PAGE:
What do you think
"Grandma, why do dead birds fall out of the sky at your house?"
"Because people who shoot can hide behind an old law that defies common decency."
is an appeal for an exclusion zone round every home, so families cannot have their lives infringed or sensibilities trampled on by the sport of shooting.
A home is a place for living, not a place for killing. Not according to British law.
Pheasant shooting is a leisure activity.
Ever since 1066...some history.
A creature killed for sport is called game...some law.
My story - an old photograph of the cottage - almost 25 years ago.
I spent years making a garden .
… filling it with flowers.
Ten years later the fields were divided with fences and planted with thousands of trees.
Twenty years later the cottage was thrown into pools of oppressive shade.
The first time I saw people shooting.
A pheasant flying over my home a few seconds before being shot.
Tall poplar trees were planted in front of the cottage to make pheasants fly high in the sky.
Men with dogs and sticks circle the house.
The once green pastures fields were changed for the shoot.
A gun picks up spent cartridge cases in the field beside the garden.
The cottage on a sunny day in deep shade.
The ugly pen constructed at the bottom of my garden.
Being spied on from the close access route.
The people who shoot are called 'guns'.
The land before the shoot ...
and how it was changed.
5 million acres are 'actively managed' for 0.75% of the population to shoot over.
There is a Site of Special Scientific Interest beside the cottage.
Driven pheasant shooting is a planned and orchestrated social event.
The people who drive the pheasants are called 'beaters'.
A beater seen from the study window
Beaters going to the other side of the cottage.
A gun sits, while the pheasants regain their strength.
A waiting gun seen through the kitchen window.
Guns stand still and silent, waiting.
Clutching his gun, just a few metres from me, this man stares.
Moments before the flushing begins - seen from kitchen window .
A flushed pheasant flies high above the trees.
A beater being given instructions.
People take aim and fire...
...and pheasants fall.
...and fire...

they fire at the bottom of the garden...

they fire in the SSSI meadow...
they fill the air with the thunder of gun shot and the smell of cordite...
they fire above the cottage...
they fire and fire and the pheasants fall out of the sky... round my home.
The people who pick up the dead pheasants are called pickers up.
They look for the dead bodies...
...instruct their dogs to pick them up...
...then tie twine round the pheasants necks.
The guns return to the landowner's home...
...while a 'cart' is driven round the fields either side of the cottage collecting the dead bodies.
Understanding pheasant characteristics explains why they are used as living targets.
Pheasants are not native birds. Hundreds of young ones are put at the bottom of my garden.
Approximately 35 million pheasants are released into the British Countryside every year - in the lane.
Young pheasants are called poults - being rounded up beneath a bedroom window.
Pheasants are ground birds, preferring to run than fly.
Camouflage is one form of defense - a hen on a pile of logs ...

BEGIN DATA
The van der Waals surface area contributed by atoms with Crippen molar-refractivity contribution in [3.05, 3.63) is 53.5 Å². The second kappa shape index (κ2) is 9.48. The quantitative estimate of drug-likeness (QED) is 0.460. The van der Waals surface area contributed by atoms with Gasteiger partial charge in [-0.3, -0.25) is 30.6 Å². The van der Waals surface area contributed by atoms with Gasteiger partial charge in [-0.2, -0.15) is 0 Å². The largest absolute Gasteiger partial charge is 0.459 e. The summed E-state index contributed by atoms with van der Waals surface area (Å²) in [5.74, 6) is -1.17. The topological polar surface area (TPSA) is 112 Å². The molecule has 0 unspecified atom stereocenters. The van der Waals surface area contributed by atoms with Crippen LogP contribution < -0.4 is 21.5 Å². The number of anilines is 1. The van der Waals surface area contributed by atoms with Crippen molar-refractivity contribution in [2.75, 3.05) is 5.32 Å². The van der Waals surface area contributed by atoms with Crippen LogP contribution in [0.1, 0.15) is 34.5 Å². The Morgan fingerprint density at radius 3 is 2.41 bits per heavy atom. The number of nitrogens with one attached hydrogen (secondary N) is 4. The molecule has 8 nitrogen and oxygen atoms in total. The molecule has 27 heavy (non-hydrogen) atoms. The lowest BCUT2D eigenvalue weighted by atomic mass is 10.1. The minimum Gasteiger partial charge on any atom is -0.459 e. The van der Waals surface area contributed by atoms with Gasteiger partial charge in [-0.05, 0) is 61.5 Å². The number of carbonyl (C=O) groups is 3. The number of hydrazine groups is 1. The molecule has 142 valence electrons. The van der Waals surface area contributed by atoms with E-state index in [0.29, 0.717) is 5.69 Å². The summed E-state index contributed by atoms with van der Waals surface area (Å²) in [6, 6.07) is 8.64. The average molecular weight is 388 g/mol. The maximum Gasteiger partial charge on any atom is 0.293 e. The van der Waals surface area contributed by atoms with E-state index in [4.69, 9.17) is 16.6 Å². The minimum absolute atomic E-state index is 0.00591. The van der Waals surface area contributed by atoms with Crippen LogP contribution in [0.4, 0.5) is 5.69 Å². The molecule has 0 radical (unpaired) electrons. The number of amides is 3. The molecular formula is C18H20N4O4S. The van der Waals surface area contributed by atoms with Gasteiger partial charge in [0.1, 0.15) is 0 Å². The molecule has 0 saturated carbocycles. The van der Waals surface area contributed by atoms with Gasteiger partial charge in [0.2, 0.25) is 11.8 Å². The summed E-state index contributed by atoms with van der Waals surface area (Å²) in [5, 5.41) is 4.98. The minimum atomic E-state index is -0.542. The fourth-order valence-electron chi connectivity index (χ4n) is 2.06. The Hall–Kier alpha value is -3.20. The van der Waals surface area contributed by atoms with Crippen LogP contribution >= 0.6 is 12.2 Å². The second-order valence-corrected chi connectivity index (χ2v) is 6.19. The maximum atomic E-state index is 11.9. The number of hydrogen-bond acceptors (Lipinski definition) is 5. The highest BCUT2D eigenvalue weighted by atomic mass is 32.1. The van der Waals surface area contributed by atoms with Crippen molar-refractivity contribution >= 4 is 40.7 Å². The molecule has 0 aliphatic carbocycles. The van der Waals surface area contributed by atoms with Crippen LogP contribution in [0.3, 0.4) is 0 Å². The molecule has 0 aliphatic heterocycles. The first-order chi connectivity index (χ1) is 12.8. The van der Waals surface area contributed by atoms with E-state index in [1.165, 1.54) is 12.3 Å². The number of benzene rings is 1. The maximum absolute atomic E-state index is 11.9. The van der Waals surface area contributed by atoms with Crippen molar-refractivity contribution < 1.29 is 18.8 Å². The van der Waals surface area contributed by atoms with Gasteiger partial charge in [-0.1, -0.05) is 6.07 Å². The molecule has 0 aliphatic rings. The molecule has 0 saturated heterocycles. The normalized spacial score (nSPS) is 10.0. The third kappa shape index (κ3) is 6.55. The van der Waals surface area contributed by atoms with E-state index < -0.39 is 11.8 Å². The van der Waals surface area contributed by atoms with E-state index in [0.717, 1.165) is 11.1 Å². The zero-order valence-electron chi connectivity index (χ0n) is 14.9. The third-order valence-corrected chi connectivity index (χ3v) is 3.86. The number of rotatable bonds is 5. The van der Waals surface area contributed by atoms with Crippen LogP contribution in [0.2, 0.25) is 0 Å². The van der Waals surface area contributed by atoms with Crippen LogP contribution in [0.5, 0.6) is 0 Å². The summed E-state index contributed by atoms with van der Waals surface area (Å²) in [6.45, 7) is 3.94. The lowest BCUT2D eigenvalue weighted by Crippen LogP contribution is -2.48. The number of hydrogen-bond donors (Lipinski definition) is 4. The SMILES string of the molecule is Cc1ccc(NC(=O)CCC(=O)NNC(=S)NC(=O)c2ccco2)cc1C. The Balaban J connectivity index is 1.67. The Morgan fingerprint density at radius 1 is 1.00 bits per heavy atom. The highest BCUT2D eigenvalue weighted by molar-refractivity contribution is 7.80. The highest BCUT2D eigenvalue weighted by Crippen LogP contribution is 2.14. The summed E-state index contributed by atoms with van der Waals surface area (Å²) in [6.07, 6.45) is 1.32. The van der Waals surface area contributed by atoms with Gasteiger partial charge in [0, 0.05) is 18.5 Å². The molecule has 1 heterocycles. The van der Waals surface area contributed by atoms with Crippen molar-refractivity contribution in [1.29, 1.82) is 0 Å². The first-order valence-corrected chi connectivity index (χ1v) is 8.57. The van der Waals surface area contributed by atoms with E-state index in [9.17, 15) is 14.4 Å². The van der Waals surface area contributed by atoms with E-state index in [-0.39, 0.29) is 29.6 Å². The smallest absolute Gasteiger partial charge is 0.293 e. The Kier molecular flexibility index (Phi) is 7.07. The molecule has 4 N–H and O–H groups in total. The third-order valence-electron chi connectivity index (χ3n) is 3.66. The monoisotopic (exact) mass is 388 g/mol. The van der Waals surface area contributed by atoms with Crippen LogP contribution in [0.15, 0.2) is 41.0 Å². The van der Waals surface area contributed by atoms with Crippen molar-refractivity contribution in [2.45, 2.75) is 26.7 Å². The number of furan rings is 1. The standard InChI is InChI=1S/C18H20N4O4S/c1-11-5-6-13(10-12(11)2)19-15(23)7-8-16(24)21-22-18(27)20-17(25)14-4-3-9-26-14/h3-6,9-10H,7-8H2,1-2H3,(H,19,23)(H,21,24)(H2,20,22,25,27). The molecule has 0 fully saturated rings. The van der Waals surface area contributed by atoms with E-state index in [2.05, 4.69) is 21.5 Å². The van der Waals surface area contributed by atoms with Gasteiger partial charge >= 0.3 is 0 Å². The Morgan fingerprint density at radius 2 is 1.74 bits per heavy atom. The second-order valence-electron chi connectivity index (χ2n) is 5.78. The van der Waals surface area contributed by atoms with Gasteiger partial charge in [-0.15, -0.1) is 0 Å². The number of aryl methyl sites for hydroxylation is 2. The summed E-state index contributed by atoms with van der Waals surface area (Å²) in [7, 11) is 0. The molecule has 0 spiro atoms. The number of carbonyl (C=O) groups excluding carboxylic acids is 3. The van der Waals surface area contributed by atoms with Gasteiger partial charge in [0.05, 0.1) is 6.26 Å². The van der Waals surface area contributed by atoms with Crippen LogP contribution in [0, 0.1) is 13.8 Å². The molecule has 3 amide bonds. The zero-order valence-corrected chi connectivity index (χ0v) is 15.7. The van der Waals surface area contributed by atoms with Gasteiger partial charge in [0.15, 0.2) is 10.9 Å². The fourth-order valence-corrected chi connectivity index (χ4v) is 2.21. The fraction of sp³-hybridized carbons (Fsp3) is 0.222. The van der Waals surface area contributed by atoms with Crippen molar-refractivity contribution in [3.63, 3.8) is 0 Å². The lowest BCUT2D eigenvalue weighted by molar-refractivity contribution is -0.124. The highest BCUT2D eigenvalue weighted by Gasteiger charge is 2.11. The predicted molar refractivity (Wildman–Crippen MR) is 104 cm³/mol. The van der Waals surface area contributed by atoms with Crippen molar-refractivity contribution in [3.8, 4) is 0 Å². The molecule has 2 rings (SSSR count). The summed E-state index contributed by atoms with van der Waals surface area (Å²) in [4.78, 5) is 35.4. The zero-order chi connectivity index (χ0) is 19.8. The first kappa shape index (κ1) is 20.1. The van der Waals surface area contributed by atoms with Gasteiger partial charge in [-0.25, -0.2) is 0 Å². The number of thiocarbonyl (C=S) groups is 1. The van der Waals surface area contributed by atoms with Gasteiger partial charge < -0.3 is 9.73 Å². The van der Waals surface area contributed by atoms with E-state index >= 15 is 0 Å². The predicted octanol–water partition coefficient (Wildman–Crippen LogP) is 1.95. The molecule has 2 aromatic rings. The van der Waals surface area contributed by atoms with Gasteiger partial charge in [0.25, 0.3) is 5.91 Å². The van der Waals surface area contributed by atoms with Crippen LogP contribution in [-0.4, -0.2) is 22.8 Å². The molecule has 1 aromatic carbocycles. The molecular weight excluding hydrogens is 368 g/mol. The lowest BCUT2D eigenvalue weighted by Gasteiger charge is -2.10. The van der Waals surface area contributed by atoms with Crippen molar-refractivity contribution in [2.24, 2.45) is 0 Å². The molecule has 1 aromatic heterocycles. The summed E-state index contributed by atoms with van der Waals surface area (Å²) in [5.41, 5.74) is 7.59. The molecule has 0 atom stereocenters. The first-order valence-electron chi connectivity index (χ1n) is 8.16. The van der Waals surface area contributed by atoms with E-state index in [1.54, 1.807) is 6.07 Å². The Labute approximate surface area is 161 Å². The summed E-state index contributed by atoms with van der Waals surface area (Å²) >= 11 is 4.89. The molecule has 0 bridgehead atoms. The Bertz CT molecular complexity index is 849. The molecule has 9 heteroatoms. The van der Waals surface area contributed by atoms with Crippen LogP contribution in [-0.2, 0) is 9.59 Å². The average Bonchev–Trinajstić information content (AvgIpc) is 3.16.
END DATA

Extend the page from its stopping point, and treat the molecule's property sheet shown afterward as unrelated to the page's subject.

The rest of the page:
...and cocks in a flower bed. Their other form of defense is to 'rocket' into the air.
Hundreds of pheasants surround my home - on the garden fence...
...at the bathroom window.Their proximity can be startling.
Pheasants do not sing, they squawk.
Not all shot pheasants die instantly - a hen lands of its back...
...she tries to get up...
...rolls over and dies.
It can cost £35.00 to shoot one live pheasant which when dead sells at £0.58 trade.
40% of released pheasants perish - 7% become road kill.
37% are shot and 16% survive.
Their rotting bodies are used as bait in a fox trap.
Trees play an important role in pheasant shooting, but sadly their planting is not always positive.
Different species are used for different purposes.
Poplars provide 'high' targets.
Interloping species disfigure the indigenous landscape.
Thousands of Leylandii provide shelter.
Afforestation close to a home can be oppressive.
Trees caste long cold shadows...
and diminish distant views.
Are we being held to ransom by the sport of shooting ?
I had no idea how intrusive a pheasant shoot could be.
The access route round my home.
The pheasant shoot is maintained between February and July, almost daily.
Noisy equipment and machinery is delivered and returned.
An assortment of vehicles come and go repeatedly.
Pheasants are fed from July to February - past the kitchen window.
Seed is scattered over tracks, fields and meadow.
Hoppers and feeders are filled regularly through-out the shooting season.
Relentless close access disturbs and intrudes - beneath my bedroom window
Vehicles drive straight towards the garden door...
close past the kitchen window....
and sitting room door.
People waiting to kill foxes before the pheasants are released in July.
Shooting does not stop at the end of the shooting season.
Native creatures are shot, trapped or poisoned or both.
This arbitrary imposition of gratutious slaughter on other peoples lives defies common decency.
The solution is simple – define an exclusion zone round every domestic dwelling.
"Do you think it should be legal or illegal for a group of armed people to surround another family's home for the sport of shooting?"